Indigenous patients in need of new kidneys aren’t getting a fair go

Indigenous patients with kidney disease are missing out on transplants, say experts in the Medical Journal of Australia

Indigenous patients with kidney disease are missing out on transplants because they are not being put on waiting lists for the potentially life-saving surgery, new research has found.

The research by experts in South Australia and the Northern Territory has been heralded as important because it confirms that the system is biased towards non-Indigenous patients.

The findings were published in the Medical Journal of Australia this week.

One of the report authors, kidney specialist Dr Paul Lawton of the Northern Territory’s Menzies School of Health Research at the Charles Darwin University, told NIT this week it was discrimination.

He said Australia should follow the lead of countries such as the UK and Canada and adopt guidelines requiring equity in kidney transplants.

Dr Lawton said Indigenous patients reported not being told that a kidney transplant was an option.

He said it should be mandatory for patients to be presented with all their treatment options. In cases where doctors thought a treatment option was not suitable for that patient, they should explain why.

“There is research that tells us that Indigenous patients are seen as potentially more non compliant,” Dr Lawton said. “So that if you are Indigenous you are perceived to be less likely to take tablets regularly, which you need to do if you’ve had a transplant to stop rejection.”

“The reality is that’s not what the data tells us. The data tells us that Aboriginal people are more likely after kidney transplants to have problems with infection — perhaps because they are actually taking their immune lowering medications.”

The research published this week found Indigenous patients with end-stage kidney disease were less likely than non-Indigenous Australians to be placed on a waiting list for a transplant from a deceased donor.

It found the difference was particularly marked in the first year of renal replacement therapy — therapy that replaces the normal blood filtering functions of the kidney.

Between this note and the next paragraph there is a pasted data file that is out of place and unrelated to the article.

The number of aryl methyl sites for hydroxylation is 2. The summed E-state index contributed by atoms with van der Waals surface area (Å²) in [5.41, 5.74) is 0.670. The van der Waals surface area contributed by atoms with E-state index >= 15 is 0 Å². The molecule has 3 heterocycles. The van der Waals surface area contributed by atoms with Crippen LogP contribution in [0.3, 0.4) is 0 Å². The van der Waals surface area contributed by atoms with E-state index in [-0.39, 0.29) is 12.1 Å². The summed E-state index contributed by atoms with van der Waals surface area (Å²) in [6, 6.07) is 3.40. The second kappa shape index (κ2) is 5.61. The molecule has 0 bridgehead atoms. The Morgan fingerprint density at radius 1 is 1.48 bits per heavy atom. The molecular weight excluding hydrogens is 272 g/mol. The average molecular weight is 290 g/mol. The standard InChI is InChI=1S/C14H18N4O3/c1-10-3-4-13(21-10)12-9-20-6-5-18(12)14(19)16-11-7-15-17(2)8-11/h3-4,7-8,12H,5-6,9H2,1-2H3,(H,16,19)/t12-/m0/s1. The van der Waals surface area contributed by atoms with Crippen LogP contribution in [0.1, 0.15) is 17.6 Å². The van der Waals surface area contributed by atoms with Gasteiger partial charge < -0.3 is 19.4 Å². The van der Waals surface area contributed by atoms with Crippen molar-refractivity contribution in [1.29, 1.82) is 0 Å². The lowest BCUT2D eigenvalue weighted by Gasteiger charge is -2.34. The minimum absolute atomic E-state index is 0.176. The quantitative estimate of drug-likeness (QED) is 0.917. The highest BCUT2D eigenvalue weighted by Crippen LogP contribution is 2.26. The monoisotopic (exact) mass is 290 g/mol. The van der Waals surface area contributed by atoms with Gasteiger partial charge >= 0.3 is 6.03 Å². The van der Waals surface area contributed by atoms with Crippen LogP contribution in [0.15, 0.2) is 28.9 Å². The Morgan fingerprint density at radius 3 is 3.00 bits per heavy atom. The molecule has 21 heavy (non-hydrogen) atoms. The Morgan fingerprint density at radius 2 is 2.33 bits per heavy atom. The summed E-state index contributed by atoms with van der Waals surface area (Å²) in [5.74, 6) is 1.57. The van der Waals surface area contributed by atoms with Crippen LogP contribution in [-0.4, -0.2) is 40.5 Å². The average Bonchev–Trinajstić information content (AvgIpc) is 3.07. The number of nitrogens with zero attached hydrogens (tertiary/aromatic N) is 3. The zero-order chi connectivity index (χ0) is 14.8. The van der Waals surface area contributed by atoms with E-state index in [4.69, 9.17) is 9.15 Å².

Data from the Australia and New Zealand Dialysis and Transplant Registry for patients aged 18 to 60 years who began renal replacement therapy in Australia between June 2006 and December 2016 was analysed.

A total of 10,839 patients were found to be eligible to be included on the waiting list for a new kidney. Nineteen percent of these, or 2,039 people, were Indigenous.

The research also found Indigenous patients were added to the wait list later than non-Indigenous people — a median wait time of 942 days for Indigenous patients compared to 416 days for non-Indigenous patients.

The differences between Indigenous and non-Indigenous patients could not be explained by weight, other health conditions, late referral for renal replacement therapy, location of treatment or remoteness, it found.

“We do not know how many patients in our study were not referred for wait-listing because they decided not to proceed,” the report said. “However, in a recent analysis of comprehensive interviews of 143 Indigenous patients with end-stage kidney disease from 26 urban, rural, and remote sites across Australia, 90 percent of participants expressed strong interest in receiving a transplant.”

Dr Lawton told NIT if Australia did introduce equity guidelines it would be possible to monitor they were being adhered to.